Oh dear, I am afraid I am about to expose myself as an ignoramus (and not for the first time, I hear you chuckle), but excuse me, am I understanding this thread correctly? Has it really reached the point where one has to 'apply' for the privilege of being able to dine at this hallowed temple of gastronomy. And that such applications are vetted by Luis Garcia, the maître d', presumably in consultation with the Adria's? And is it indeed common public knowledge that El Bulli works in this fashion? I can't help but wonder on what basis such decisions are made? Obviously by some particularly obvious basis or criteria if, as reported, "Luis gets 'the ones with no possibilities' out of the way first." How come these poor dumbs have 'no possibilities'? Do they have three heads or just one potato head? Are they too young or too old, or not clever enough? Do you have to provide proof of financial solvency when you apply (rather like filling in a mortgage application - surely it's not that expensive?)? Do you have to provide ocular proof, a photo perhaps, that one is decorative enough not to offend the sensibilities of other diners? Is it based on ability to prove gastronomic seriousness, whatever that is - perhaps by supplying photocopies of receipts from other of the world's greatest restaurants? Or perhaps (and maybe, just maybe this might make sense), could such a decision be made on the basis of writing skills, the ability to craft an engagingly compelling, not overly obsequious but respectful letter that will prove without a shadow of a doubt dining street cred and ensure that only the righteous, the true believers are allowed to enter into the shrine to worship?

Oh dear, oh dear. I can feel you all throwing back your hands in horror that I care to question, and I do honestly and truly have the greatest respect for Ferran Adria and what he has achieved in pushing back the boundaries of food and how we experience and interact with it. But as I've already intimated (and furthermore now proved), I'm just a simpleton and I can't help but find the whole process, well, just not to my taste. Ferran Adria may be God, but I guess by nature I am essentially polytheistic. I can't help but feel that there are so many good meals to enjoy, so many GREAT meals to enjoy that if I were to have to jump through such tortured hoops (and in any case would never pass Luis' arcane and mysterious Masonic tests to gain entrance), well, I guess I just wouldn't bother. Which is just as well, after all, for the rest of you clambering to be let in, not to mention poor Luis, saved from having to choose from 300,001 for 8000 places rather than just from 300,000.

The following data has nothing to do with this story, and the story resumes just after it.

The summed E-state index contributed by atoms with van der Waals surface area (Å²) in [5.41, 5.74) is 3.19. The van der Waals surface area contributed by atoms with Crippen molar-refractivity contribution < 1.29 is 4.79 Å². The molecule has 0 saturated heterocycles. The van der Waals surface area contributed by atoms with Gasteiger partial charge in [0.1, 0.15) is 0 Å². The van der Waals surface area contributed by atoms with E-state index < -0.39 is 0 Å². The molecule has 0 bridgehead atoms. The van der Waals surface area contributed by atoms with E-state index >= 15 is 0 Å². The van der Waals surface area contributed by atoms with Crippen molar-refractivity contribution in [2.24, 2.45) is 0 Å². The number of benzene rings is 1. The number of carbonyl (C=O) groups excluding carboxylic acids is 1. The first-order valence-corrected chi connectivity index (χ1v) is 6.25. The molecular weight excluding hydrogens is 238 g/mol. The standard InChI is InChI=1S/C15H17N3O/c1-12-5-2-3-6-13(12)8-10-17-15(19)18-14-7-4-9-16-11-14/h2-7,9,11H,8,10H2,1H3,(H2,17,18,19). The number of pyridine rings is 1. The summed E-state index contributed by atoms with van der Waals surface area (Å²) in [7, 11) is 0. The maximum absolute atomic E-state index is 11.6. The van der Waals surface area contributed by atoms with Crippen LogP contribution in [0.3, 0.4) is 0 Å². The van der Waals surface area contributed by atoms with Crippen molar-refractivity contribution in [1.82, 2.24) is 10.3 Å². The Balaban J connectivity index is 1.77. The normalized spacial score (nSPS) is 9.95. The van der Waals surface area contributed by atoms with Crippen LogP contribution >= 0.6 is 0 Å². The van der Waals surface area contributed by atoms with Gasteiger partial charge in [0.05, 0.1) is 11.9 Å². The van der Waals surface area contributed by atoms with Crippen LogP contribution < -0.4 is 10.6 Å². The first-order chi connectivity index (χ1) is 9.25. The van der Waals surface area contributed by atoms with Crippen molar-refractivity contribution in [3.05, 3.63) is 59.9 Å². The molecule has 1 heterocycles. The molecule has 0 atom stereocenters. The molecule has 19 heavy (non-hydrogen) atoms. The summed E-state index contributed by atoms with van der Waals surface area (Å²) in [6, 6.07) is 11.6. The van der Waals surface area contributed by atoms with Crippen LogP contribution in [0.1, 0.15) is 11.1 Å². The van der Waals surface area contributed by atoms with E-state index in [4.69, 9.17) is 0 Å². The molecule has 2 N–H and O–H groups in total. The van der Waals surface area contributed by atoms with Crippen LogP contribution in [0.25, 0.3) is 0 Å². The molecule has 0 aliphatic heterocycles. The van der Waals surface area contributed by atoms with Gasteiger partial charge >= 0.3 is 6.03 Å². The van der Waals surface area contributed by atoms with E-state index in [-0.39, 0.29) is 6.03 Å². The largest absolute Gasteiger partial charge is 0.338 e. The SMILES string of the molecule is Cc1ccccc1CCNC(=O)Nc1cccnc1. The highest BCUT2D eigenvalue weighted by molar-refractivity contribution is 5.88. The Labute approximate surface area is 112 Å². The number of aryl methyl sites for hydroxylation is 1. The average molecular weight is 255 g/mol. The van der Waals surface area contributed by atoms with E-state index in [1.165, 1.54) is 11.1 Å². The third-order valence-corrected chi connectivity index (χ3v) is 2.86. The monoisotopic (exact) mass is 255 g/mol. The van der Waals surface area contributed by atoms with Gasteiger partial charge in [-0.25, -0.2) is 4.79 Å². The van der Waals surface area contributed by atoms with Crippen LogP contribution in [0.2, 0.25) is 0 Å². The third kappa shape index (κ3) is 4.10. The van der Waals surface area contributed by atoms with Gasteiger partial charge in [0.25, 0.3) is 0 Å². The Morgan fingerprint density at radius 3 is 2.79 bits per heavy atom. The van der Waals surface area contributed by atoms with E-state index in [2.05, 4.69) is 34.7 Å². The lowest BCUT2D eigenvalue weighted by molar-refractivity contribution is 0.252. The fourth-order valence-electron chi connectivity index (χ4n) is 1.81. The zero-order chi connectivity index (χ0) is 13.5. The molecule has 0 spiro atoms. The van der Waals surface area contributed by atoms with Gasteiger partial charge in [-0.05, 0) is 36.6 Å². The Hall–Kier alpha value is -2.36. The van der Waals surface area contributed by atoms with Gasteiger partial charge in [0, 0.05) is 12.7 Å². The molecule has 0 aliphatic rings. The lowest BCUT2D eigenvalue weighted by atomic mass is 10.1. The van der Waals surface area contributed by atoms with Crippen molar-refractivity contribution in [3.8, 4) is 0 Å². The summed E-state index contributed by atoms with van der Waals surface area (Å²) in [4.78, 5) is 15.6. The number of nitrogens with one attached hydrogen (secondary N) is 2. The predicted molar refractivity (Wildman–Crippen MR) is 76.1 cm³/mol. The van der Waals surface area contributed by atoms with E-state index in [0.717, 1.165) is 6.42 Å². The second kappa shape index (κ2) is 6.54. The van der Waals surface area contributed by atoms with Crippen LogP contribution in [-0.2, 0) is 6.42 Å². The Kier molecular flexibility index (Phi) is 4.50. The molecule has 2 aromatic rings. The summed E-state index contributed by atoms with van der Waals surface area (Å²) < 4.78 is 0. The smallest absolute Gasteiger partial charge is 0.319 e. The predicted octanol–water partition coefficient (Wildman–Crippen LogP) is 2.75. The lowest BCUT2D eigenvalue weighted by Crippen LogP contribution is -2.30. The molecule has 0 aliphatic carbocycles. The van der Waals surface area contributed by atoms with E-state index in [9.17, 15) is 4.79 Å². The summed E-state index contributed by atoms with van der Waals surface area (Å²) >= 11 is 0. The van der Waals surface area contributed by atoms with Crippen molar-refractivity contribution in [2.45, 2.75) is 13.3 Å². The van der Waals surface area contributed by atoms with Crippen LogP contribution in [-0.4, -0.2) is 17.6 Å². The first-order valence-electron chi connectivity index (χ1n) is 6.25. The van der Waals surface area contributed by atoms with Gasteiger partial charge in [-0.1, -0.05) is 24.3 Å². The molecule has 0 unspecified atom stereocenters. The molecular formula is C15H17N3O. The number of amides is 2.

That said, Miguel, as always, I admire your utter single-minded madness: two weeks of travel and eating in an ever narrowing Catalan gyre to focus and pinpoint yourself on that one anticipatory meal! That is true dedication and I will look forward to reading and sharing with you every single morsel and bite in due course.

No doubt it's the closest I will ever get to the place.

MP